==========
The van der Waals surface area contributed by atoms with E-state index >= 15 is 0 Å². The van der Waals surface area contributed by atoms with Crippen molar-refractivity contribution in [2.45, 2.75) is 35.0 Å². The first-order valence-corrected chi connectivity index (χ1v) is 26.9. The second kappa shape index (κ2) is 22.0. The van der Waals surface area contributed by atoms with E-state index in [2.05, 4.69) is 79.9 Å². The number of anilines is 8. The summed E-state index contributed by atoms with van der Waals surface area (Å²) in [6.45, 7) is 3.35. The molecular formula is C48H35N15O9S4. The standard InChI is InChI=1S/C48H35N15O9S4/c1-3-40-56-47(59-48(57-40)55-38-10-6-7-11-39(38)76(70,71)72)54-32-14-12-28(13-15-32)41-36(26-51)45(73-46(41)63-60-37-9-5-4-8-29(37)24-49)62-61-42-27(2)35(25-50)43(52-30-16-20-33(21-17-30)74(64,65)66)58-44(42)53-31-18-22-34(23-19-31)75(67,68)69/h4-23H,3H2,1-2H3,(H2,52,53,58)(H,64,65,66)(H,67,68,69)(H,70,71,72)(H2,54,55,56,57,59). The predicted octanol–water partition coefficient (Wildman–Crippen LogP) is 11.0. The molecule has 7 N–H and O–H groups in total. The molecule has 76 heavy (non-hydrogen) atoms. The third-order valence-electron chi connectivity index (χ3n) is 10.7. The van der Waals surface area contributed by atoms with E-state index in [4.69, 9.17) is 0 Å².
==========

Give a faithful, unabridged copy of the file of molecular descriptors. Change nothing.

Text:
The van der Waals surface area contributed by atoms with E-state index >= 15 is 0 Å². The van der Waals surface area contributed by atoms with Crippen molar-refractivity contribution in [2.45, 2.75) is 35.0 Å². The first-order valence-corrected chi connectivity index (χ1v) is 26.9. The second kappa shape index (κ2) is 22.0. The van der Waals surface area contributed by atoms with E-state index in [2.05, 4.69) is 79.9 Å². The number of anilines is 8. The summed E-state index contributed by atoms with van der Waals surface area (Å²) in [6.45, 7) is 3.35. The molecular formula is C48H35N15O9S4. The standard InChI is InChI=1S/C48H35N15O9S4/c1-3-40-56-47(59-48(57-40)55-38-10-6-7-11-39(38)76(70,71)72)54-32-14-12-28(13-15-32)41-36(26-51)45(73-46(41)63-60-37-9-5-4-8-29(37)24-49)62-61-42-27(2)35(25-50)43(52-30-16-20-33(21-17-30)74(64,65)66)58-44(42)53-31-18-22-34(23-19-31)75(67,68)69/h4-23H,3H2,1-2H3,(H2,52,53,58)(H,64,65,66)(H,67,68,69)(H,70,71,72)(H2,54,55,56,57,59). The predicted octanol–water partition coefficient (Wildman–Crippen LogP) is 11.0. The molecule has 7 N–H and O–H groups in total. The molecule has 76 heavy (non-hydrogen) atoms. The third-order valence-electron chi connectivity index (χ3n) is 10.7. The van der Waals surface area contributed by atoms with E-state index in [4.69, 9.17) is 0 Å².